[NB The brief explanation given below has been drafted on the assumption that the reader is already familiar with the basic building-blocks used in Celtic topographical place-names (Chapter 1 of the Home menu), with the structure of compound place-names (Chapter 2) and with the structure of Celtic river-names (Chapter 19)]
This tribe is referred to in the Geography of Ptolemy.
The tribal name is based directly on a topographical place-name of the form Cornavion, the name indicating that the place concerned had been occupied by people who used the hill-letter r but was taken over by people using the hill-letter n2, these latter people being the tribe we know as the Cornavi. We see their hill-letter n in Carvedunum (probable original form of Ptolemy’s Tarvedum) at Holborn Head, just north of Scrabster in Caithness and we see their river-letter l in Ptolemy’s river Ila, the river Helmsdale. Cornavion appears to have been the hillfort on Ben Griam Beg (NGR: NC 831 412), though of course this is not certain.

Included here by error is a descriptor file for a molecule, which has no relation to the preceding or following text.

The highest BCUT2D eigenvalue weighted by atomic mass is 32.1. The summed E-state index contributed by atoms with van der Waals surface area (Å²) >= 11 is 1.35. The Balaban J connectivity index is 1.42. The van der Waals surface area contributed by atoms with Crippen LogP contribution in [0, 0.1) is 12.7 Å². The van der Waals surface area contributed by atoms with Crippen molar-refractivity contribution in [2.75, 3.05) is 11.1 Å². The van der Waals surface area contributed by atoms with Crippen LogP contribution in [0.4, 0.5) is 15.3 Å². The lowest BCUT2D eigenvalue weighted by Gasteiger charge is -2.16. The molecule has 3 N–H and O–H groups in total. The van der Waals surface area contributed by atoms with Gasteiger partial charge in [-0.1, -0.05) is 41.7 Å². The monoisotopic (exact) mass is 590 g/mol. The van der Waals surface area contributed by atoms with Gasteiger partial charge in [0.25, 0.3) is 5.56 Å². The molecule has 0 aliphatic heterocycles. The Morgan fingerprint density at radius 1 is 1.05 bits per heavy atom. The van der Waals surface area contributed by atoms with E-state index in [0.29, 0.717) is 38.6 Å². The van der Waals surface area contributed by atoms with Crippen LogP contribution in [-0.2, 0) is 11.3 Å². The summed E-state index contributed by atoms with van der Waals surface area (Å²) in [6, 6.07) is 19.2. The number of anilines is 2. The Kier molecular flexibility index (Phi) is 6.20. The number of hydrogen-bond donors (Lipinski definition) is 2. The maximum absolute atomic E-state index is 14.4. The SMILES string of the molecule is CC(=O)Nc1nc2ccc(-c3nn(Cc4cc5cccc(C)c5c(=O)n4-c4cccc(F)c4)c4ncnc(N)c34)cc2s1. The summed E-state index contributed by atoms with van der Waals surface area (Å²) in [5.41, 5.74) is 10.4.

[This page was last modified on 24 March 2021]